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In historic case against Donald Trump, ‘Woman-1’ isn’t who you might suppose

Karen McDougal

Karen McDougal (Photo by Dimitrios Kambouris/Getty Images for Playboy)

The scheme to “Catch and Kill” – to kill a news story – that led to the historic indictment of a president didn’t start with Stormy Daniels, according to New York District Attorney Alvin Bragg.

“As part of this scheme, Donald Trump and others made three payments to people who claimed to have negative information about Mr. Trump,” Bragg said at a press conference on Tuesday.

The first payoff was to keep former Playboy model Karen McDougal whom Bragg called “Woman #1”, from revealing in a televised interview what she claimed was a 9-month affair with the married President. Brian Ross, then Chief Investigative Correspondent for ABC News and myself, were the reporters Trump wanted to silence, to “catch and kill” our story.

It wasn’t until 2020 that McDougal finally broke her silence, speaking with Ross now at the Abrams Media Law&Crime Network, about the “catch and kill” operation.

Brian Ross: As you recall, prior to signing the deal, you were talking with me and with Rhonda Schwartz about doing an interview when we worked at ABC News then. And then that got canceled.

Karen McDougal: The deal was canceled because we had signed a deal with AMI in order for me to work and never talk about it again. We never talk about the relationship again.

In October 2016, just days before she was set to be interviewed by Ross at ABC, about what she claimed was a 9-month affair that began shortly after his son Baron was born, McDougal canceled “due to family issues”. It was just weeks before the Presidential election.

Brian Ross: So Karen, looking back on this four-year saga, do you wish perhaps you had done the interview with us and called it done?

Karen McDougal: I do, actually. It was a whole big ordeal. I just wish I had come clean in the beginning. Let it out and kind of relaxed after that, because it was kind of a nightmare for a while. In every sense of the word and from A to Z, it was a flat out nightmare.

Karen McDougal: Brian, it was very scary. I actually went into hiding for a while. Even though it’s hiding, I had strange people follow me around knocking at my door.

We had spent months corroborating McDougal’s story, speaking to her friends and her then attorney Keith Davidson, who provided us with McDougal’s detailed and contemporaneous diary – sex with Donald Trump was labeled “DT.” Davidson then went on to represent Stormy Daniels in a similar negotiation, also part of the indictment.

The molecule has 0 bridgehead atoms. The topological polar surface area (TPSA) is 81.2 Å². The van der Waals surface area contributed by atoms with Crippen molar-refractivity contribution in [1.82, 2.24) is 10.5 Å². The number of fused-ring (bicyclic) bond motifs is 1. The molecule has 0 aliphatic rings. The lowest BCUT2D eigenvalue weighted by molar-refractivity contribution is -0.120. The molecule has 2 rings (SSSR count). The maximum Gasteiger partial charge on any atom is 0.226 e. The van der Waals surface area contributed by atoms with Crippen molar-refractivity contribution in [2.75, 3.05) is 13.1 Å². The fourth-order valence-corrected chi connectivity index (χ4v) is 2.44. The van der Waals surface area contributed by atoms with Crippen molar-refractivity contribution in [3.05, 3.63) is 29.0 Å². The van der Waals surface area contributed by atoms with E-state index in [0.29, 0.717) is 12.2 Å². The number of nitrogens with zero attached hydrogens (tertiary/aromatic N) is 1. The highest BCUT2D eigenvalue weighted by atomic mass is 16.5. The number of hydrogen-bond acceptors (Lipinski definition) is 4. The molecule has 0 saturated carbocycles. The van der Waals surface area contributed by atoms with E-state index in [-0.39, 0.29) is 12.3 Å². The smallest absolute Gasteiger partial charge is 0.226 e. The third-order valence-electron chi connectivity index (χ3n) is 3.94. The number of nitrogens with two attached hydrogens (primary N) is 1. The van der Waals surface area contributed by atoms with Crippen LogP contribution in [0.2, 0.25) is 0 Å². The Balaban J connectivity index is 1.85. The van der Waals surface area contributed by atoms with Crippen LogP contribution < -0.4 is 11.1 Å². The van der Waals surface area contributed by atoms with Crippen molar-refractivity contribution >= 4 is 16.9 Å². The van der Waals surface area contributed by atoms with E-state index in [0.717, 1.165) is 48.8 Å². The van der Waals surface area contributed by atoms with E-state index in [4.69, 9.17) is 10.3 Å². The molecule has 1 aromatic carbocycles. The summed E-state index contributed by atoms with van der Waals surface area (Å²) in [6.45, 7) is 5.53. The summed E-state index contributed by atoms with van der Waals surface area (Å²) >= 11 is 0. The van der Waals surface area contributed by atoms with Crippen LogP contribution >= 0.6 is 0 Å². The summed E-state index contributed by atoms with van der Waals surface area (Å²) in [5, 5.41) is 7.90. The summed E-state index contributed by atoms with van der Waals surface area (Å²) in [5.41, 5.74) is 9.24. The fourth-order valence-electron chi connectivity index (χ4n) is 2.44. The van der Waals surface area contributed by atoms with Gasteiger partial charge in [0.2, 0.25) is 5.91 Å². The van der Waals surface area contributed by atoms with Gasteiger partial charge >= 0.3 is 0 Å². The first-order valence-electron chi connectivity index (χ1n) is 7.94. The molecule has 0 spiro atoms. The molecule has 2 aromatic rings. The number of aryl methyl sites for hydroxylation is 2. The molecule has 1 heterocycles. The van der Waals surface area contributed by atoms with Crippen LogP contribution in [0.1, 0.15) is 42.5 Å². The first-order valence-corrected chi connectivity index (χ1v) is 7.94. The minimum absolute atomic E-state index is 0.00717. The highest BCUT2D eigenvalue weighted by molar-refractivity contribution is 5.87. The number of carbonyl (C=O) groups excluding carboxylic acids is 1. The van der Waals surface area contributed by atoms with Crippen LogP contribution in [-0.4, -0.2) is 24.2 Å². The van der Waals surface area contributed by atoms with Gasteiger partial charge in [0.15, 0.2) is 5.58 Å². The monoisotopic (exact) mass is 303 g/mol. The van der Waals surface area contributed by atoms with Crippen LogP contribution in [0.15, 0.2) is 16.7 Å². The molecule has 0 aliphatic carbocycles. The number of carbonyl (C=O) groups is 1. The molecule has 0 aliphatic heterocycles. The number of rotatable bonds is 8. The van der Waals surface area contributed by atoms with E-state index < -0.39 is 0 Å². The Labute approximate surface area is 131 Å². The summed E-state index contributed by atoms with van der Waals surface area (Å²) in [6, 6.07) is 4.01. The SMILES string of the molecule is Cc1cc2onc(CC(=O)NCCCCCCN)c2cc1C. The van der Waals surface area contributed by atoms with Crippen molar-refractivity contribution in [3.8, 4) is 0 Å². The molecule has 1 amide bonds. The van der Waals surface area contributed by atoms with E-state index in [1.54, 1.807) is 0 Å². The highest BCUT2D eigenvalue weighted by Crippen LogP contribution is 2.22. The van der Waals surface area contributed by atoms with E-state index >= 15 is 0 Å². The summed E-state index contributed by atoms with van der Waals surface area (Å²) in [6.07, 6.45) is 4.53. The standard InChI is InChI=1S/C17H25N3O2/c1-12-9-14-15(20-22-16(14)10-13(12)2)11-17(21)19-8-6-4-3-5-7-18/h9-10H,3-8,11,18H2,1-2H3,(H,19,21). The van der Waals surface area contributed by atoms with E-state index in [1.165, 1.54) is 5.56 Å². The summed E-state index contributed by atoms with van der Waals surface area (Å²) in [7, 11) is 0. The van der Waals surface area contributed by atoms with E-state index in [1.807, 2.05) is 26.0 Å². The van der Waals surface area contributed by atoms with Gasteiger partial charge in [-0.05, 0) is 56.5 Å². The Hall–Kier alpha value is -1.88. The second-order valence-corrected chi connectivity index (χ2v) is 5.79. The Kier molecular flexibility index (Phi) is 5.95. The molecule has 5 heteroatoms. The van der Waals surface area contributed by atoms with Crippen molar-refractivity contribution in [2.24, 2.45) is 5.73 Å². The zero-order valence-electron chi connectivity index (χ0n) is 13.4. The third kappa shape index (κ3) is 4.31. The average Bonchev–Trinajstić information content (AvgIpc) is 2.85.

But perhaps the most intriguing detail were photographs of gifts Trump gave her that McDougal shared with us. McDougal, a religious woman, described them as “cheap religious artifacts”. Trump told her they came from a Beverly Hills home he intended to buy for their trysts.

The homeowner was a religious woman who kept an altar in her bedroom. Her son Richard Cavalli later sold the home to Trump after his mother passed away.

“He told me it was really important to him. That it meant everything to him. That he needed the shrine,” Cavalli said in an interview with “Brian Ross Investigates.”

When contacted by “Brian Ross Investigates” Cavalli said he indeed recognized the artifacts and said it finally explained a mystery to him.

Trump had insisted on keeping his mother’s altar or the real estate deal was off. Cavalli said he now felt betrayed by Trump.

“It absolutely shocked me and horrified me. I feel betrayed. They meant a lot to me,” Cavalli said. “I wouldn’t have gotten those even those few little pieces away to Mr. Trump if I had known that they were going to go elsewhere.”

McDougal insisted she was not taken advantage of by Trump – she believed herself to be in love with Trump and he with her. In meetings with the National Enquirer editors she was told Trump asked them to find out “Does she still love me?”

Following the revelation of the “catch and kill scheme,” first reported by the Wall Street Journal in 2018, and an initial interview with CNN, McDougal did not speak further about her relationship with Trump. And unlike Stormy Daniels, McDougal’s career languished and she fell on hard times financially.

McDougal became an advocate for women’s health, sharing images online of her surgery to remove breast implants she believed were making her ill. She is active on social media, posting religious and inspirational messages on Facebook where she posted recently about a trip to New York City which raised speculation whether she was there to testify before the Grand Jury.

“I’ve been out and about enjoying God’s country… I hope I didn’t miss anything,” she tweeted today.

Trump has repeatedly denied the affair with McDougal, and neither McDougal nor her most recent attorney of record returned messages from Law&Crime. Attorney Keith Davidson when reached by Law&Crime declined to comment.

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